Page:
You are here

Cycling: Racing takes back seat as Tour mourns terror victims

39090242 - 16_07_2016 - CYCLING-FRA-TDF2016-LINE-NICE-ATTACK-TRIBUTE.jpg
(From left) Slovakia's Peter Sagan, Great Britain's Christopher Froome and Netherlands' Tom Dumoulin wear a black ruban on their arms in tribute to the victims of the Nice truck attack in Nice on July 15, 2016.

[Vallon-Pont-d'Arc, FRANCE] The country's favourite yearly sporting spectacle rolled on but no-one was in celebratory mood at the Tour de France's 13th stage time-trial following the Nice terror attack.

Tom Dumoulin won but couldn't even force himself to break into a smile, while Chris Froome, who extended his overall lead, was visibly emotional and refused to answer 'sporting' questions.

The decision was made early on to maintain the day's time-trial despite at least 84 people dying when a man drove a heavy goods vehicle into crowds who had been watching a fireworks display on Nice's famous Promenade des Anglais.

Dumoulin said racing on was the right decision but Tour organisers decided to dispense with the usual festive atmosphere, declaring a day of mourning.

"It made me very sad when I woke up this morning. I wondered if the Tour would continue or not," said Dumoulin.

"It's horrific but it's a good decision to keep racing. We cannot let the terrorists decide how we should be living." It was a decision that was only taken following a crisis meeting between Tour organisers ASO, local government officials and both the gendarme police and the country's GIGN anti-terrorist special forces.

"We want this day to be dignified in hommage to the victims," said Tour director Christian Prudhomme ahead of the start of the stage.

"It's a day of mourning for France and a day of mourning for the Tour de France." Security was ramped up on the stage with 600 members of various police forces deployed along the time-trial route to block all access roads leading to it.

There was a muted atmosphere amongst spectators as riders battled not only with their emotions.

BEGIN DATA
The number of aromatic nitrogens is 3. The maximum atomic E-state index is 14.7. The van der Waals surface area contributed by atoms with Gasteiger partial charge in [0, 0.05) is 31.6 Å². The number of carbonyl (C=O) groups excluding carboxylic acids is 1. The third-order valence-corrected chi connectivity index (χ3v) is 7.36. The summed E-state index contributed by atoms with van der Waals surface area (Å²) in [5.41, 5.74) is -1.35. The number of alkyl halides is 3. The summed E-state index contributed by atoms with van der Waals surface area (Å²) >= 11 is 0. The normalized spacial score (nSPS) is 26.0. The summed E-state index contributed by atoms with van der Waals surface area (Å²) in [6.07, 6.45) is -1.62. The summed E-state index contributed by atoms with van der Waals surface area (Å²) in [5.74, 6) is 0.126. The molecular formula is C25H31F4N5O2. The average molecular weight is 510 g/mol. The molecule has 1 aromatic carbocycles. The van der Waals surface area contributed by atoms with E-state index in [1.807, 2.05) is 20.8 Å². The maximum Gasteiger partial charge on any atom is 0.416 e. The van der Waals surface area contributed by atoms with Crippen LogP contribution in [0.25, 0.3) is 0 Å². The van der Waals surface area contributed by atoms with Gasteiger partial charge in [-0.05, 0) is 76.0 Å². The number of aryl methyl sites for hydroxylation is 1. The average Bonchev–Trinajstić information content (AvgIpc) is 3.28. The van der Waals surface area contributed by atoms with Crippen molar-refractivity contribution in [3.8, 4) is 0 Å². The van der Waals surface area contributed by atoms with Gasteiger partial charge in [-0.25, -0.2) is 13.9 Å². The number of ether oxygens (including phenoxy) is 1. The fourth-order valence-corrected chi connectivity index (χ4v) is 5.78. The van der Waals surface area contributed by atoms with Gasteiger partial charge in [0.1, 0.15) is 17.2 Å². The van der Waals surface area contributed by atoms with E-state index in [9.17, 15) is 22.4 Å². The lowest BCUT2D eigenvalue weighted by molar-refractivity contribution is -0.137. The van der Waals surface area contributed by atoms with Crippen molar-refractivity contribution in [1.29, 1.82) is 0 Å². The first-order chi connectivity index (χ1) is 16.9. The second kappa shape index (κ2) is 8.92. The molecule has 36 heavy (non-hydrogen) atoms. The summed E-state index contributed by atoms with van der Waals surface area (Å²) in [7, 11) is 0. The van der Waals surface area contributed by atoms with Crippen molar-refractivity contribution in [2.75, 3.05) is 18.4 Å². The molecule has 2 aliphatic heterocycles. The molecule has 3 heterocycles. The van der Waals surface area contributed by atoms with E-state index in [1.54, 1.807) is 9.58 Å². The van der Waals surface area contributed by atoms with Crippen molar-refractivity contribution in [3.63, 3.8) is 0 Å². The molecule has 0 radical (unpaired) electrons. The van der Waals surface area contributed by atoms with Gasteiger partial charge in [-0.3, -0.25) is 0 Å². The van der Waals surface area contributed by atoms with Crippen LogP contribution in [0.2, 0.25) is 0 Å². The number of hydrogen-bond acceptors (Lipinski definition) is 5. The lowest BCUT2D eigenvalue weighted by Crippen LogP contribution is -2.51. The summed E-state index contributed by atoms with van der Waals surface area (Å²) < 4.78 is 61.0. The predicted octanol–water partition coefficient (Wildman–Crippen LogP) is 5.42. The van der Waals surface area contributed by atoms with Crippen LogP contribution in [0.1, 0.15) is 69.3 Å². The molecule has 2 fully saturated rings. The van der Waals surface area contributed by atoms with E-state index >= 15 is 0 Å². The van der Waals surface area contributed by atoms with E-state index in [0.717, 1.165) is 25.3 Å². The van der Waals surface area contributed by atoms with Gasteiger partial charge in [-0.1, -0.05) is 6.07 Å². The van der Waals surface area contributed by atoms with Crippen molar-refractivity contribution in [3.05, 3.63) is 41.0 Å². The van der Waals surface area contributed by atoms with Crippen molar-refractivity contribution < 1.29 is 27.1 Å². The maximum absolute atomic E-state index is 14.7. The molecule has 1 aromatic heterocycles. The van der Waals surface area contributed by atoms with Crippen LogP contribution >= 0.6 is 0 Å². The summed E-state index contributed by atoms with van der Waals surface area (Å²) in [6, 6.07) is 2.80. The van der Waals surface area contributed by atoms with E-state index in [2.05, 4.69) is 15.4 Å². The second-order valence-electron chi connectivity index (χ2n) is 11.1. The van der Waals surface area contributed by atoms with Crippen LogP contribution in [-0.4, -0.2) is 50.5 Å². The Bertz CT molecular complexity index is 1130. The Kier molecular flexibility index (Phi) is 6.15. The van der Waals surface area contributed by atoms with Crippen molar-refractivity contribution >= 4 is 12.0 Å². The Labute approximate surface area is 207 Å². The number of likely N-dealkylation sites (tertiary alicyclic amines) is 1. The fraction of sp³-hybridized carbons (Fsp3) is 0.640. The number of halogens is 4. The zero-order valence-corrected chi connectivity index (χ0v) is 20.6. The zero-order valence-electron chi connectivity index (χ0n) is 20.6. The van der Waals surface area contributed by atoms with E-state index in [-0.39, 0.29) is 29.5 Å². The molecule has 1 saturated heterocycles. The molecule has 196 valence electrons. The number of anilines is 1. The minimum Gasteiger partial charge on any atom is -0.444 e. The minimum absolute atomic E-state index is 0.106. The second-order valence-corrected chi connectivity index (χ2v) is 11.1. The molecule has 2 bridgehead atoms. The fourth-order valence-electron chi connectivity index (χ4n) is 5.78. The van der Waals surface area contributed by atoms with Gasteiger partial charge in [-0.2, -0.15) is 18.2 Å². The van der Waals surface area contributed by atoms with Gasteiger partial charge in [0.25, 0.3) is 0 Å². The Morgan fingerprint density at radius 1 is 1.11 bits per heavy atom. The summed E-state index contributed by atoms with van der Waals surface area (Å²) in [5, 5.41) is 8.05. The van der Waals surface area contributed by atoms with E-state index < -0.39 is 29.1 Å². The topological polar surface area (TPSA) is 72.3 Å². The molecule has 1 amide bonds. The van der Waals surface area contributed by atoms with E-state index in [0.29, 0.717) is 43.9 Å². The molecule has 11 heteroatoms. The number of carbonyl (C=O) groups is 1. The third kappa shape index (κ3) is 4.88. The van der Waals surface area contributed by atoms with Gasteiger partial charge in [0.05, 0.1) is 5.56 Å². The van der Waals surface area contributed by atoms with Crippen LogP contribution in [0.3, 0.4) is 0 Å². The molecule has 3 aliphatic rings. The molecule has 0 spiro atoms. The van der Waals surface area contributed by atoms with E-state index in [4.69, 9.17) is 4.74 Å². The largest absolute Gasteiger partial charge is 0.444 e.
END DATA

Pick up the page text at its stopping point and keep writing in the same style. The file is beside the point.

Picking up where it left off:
Froome handled the conditions, and the occasion, well and put time into all his major rivals after finishing second on the 37.5km stage from Bourg Saint Andeol to La Caverne du Pont d'Arc.

He ended the day with a 1min 47sec lead over surprise Dutch contender Bauke Mollema, with young Briton Adam Yates continuing to impress in third, now 2:45 down.

But after the race, Froome refused to discuss the Tour and instead gave a single statement about the attacks.

He said he felt particularly affected as he lives in Monaco, a short way along the Mediterranean coast from Nice.

"It's pretty close to home for me, I do a lot of training on those roads," said the 31-year-old Briton.

"To see the Promenade (des Anglais) the way it was yesterday evening, with bodies all over the road... it was horrific scenes." For others it brought into context just how vulnerable an event like the Tour can be, attracting thousands of fans to cram together along the roadside to watch each and every stage.

Those fans caused a crash involving Froome on Thursday's 12th stage that finish on the iconic Mont Ventoux climb but for terrified Portuguese rider Rui Costa, their presence is a danger as they are soft targets.

"I don't feel safe here in France," the former world champion wrote on Facebook.

"Cycling brings thousands of people together in the same place - it's an easy target. I'm afraid for the cyclists and for the fans." Despite the Nice attacks, some were still focused on what they'd come to France for.

"Maybe in a couple of years I can come back and fight for the (overall) win but I'll just take it day by day and keep trying for the stage win," said Yates.